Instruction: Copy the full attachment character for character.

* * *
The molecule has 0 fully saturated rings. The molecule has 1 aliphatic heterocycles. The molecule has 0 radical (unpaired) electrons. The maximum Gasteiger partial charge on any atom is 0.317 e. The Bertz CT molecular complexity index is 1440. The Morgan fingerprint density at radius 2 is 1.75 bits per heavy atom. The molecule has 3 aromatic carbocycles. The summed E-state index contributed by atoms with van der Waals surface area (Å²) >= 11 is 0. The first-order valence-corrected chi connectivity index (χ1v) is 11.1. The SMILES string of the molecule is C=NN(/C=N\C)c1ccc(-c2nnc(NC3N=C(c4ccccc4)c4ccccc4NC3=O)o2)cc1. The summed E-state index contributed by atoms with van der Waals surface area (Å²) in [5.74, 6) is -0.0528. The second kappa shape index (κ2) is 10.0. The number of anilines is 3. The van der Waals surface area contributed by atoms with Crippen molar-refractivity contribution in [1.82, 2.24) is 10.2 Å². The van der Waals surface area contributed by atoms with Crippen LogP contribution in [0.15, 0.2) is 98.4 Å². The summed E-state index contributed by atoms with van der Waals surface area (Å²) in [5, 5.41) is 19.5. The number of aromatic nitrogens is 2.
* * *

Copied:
The molecule has 0 fully saturated rings. The molecule has 1 aliphatic heterocycles. The molecule has 0 radical (unpaired) electrons. The maximum Gasteiger partial charge on any atom is 0.317 e. The Bertz CT molecular complexity index is 1440. The Morgan fingerprint density at radius 2 is 1.75 bits per heavy atom. The molecule has 3 aromatic carbocycles. The summed E-state index contributed by atoms with van der Waals surface area (Å²) >= 11 is 0. The first-order valence-corrected chi connectivity index (χ1v) is 11.1. The SMILES string of the molecule is C=NN(/C=N\C)c1ccc(-c2nnc(NC3N=C(c4ccccc4)c4ccccc4NC3=O)o2)cc1. The summed E-state index contributed by atoms with van der Waals surface area (Å²) in [5.74, 6) is -0.0528. The second kappa shape index (κ2) is 10.0. The number of anilines is 3. The van der Waals surface area contributed by atoms with Crippen molar-refractivity contribution in [1.82, 2.24) is 10.2 Å². The van der Waals surface area contributed by atoms with Crippen LogP contribution in [0.15, 0.2) is 98.4 Å². The summed E-state index contributed by atoms with van der Waals surface area (Å²) in [5, 5.41) is 19.5. The number of aromatic nitrogens is 2.